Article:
Contacts are automatically synced with your Google accounts if you use Gmail, but also support ActiveSync, Exchange, and IMAP databases. Contact cards — or direct dial or direct message shortcuts — can be placed on the home screens, which give you instant access to your close contacts. You can also add people to your Favorites list, which is visible in the phone app and includes a homescreen widget. These standard Android calling and contact apps function well enough, though I find they aren't as intuitive as they could be. They perform well on the Moto G.
The Moto G comes with the same stock Android communications apps that are on every other Android device. That means Gmail, email, messaging, Hangouts, and Google+. The older messaging app is the default SMS/MMS client when you first boot the Moto G. You can switch the default messaging app to Google Hangouts if you want, but you don't have to. The messaging apps on the Moto G function just as well as they do across the range of Android phones out there. AT&T didn't stick any of its own messaging apps or services on the G.
The G loses Moto Voice and Moto Connect, but keeps Moto Assist and Moto Migrate. The G doesn't have the X's co-processor so it can't handle Moto Voice. This is part of how Motorola was able to keep the cost down.Moto Assist
Moto Assist helps users manage notifications to prevent interruptions, such as when sleeping, when driving, and when in meetings. It automatically detects when you're driving, and can be set to enter sleep mode on a set schedule, if you wish. It also knows when you're in meetings. You can also allow select contacts to break through sleep mode. It's a useful tool, but has been replicated by most other smartphones these days.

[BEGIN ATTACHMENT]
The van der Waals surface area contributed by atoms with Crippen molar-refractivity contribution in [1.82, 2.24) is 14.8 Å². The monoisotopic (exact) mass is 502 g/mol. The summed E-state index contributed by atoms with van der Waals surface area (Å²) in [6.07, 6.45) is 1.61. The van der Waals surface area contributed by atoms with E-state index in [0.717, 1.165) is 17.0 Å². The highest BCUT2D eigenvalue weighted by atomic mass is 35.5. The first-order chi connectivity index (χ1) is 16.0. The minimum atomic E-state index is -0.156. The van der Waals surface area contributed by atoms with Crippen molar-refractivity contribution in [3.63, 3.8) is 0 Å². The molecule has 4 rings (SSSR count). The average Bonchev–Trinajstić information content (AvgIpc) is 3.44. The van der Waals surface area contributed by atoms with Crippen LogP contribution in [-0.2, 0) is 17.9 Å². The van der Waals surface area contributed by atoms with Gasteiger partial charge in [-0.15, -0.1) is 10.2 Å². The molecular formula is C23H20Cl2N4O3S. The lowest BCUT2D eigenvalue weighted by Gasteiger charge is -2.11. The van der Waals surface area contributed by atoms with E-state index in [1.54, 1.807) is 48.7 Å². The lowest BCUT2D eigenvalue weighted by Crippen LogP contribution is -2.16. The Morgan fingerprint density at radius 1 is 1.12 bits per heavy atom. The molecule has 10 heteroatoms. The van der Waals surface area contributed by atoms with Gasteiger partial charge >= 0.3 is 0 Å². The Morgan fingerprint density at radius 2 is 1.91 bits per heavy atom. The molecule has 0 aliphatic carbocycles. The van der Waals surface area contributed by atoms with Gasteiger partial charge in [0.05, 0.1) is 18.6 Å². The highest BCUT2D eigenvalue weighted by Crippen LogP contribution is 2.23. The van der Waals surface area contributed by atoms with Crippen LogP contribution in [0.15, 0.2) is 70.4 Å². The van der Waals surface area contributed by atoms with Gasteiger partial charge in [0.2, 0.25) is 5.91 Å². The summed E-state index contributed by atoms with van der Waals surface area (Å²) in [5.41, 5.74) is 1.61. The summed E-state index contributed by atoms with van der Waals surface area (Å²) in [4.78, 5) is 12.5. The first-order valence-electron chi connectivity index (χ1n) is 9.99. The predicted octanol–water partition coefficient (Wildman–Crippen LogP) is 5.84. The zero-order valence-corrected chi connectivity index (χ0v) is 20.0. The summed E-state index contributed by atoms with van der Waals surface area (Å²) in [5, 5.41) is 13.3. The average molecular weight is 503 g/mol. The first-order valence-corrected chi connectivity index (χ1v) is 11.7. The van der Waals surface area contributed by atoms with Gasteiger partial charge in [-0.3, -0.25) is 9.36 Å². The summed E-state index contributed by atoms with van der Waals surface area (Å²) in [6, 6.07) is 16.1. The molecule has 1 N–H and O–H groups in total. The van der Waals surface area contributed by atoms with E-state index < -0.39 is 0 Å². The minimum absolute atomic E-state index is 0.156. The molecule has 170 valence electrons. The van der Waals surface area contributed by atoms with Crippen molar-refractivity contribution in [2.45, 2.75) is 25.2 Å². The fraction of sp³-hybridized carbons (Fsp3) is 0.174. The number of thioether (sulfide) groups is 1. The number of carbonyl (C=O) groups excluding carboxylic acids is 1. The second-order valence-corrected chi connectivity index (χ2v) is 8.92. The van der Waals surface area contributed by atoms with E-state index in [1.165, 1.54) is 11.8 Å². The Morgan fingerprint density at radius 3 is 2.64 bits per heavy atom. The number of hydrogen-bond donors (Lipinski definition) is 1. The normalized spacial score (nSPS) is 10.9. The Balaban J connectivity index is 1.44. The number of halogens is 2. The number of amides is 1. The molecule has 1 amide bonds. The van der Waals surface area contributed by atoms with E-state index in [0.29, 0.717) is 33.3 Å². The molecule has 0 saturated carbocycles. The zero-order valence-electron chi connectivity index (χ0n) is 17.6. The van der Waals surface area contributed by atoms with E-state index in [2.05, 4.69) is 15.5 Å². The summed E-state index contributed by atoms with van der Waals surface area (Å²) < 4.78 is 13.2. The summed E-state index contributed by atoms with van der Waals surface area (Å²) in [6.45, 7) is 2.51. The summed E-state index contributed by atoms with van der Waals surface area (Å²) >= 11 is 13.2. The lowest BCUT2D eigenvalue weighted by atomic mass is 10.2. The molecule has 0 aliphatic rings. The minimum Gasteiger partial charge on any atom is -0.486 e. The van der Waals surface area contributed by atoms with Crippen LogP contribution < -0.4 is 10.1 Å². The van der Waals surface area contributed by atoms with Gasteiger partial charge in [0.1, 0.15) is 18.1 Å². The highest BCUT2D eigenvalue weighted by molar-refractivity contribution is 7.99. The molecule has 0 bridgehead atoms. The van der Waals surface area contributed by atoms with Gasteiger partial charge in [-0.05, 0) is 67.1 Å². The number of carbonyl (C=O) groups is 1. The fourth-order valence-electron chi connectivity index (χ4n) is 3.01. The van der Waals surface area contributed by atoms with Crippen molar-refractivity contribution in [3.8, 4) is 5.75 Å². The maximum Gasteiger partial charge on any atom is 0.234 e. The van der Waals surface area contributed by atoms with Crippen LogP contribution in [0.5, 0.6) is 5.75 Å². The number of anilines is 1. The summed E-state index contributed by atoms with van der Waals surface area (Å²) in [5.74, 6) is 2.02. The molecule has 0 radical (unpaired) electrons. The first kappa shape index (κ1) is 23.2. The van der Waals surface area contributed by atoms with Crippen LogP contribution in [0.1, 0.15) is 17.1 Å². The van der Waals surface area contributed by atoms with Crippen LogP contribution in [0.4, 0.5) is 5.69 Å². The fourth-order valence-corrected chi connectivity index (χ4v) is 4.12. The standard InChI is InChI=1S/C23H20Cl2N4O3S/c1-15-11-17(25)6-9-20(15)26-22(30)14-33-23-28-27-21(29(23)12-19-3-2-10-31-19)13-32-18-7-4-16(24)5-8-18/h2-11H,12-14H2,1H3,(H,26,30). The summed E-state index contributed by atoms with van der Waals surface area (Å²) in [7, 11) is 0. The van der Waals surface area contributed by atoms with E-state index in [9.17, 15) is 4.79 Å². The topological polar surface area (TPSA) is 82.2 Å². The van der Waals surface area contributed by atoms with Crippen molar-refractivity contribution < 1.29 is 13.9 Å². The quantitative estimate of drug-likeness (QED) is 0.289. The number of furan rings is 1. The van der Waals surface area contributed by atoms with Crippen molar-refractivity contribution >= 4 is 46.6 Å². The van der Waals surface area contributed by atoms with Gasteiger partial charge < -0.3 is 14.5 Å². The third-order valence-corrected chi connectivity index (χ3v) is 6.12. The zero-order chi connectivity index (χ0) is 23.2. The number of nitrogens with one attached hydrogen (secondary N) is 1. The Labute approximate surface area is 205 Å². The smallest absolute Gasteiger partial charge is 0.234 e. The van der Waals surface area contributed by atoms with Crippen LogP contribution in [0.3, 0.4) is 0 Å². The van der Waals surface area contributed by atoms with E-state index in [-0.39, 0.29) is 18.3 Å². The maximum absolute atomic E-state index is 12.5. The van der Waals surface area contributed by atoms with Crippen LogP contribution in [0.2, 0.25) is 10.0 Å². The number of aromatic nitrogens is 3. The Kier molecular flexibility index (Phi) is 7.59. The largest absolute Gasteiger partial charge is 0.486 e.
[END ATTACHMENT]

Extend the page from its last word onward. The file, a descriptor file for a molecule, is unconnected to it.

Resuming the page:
Moto Migrate is meant to help you transfer all of your content from one device to another. It works with media, call and text history, as well as SIM contacts. The tool makes use of a QR code scanner to pair the two devices and then uses Google's servers to migrate the data between the phones. It makes it pretty easy to send data to another device. This functionality now also works with feature phones and can be used to transfer contacts through a Bluetooth connection. That makes the G a bit more appealing for someone switching to their first smartphone.
The Moto G ships with the core Google Play apps for content consumption. These apps are available to all Android devices. I find they work well for handling each different type of content available in the Play Store, including music, movies, TV shows, books, and magazines. The G also throws in an FM radio for good measure. The radio works well, but you need to use a pair of headphones (as an antenna) to get any reception.
Music sounds good when played back through my fave set of earbuds, and the screen does a good job with video content. I've been catching up on "The Walking Dead" lately, and it looked great on the G. The stereo speakers are definitely helpful when watching a video with friends and put out plenty of sound to accompany the visuals.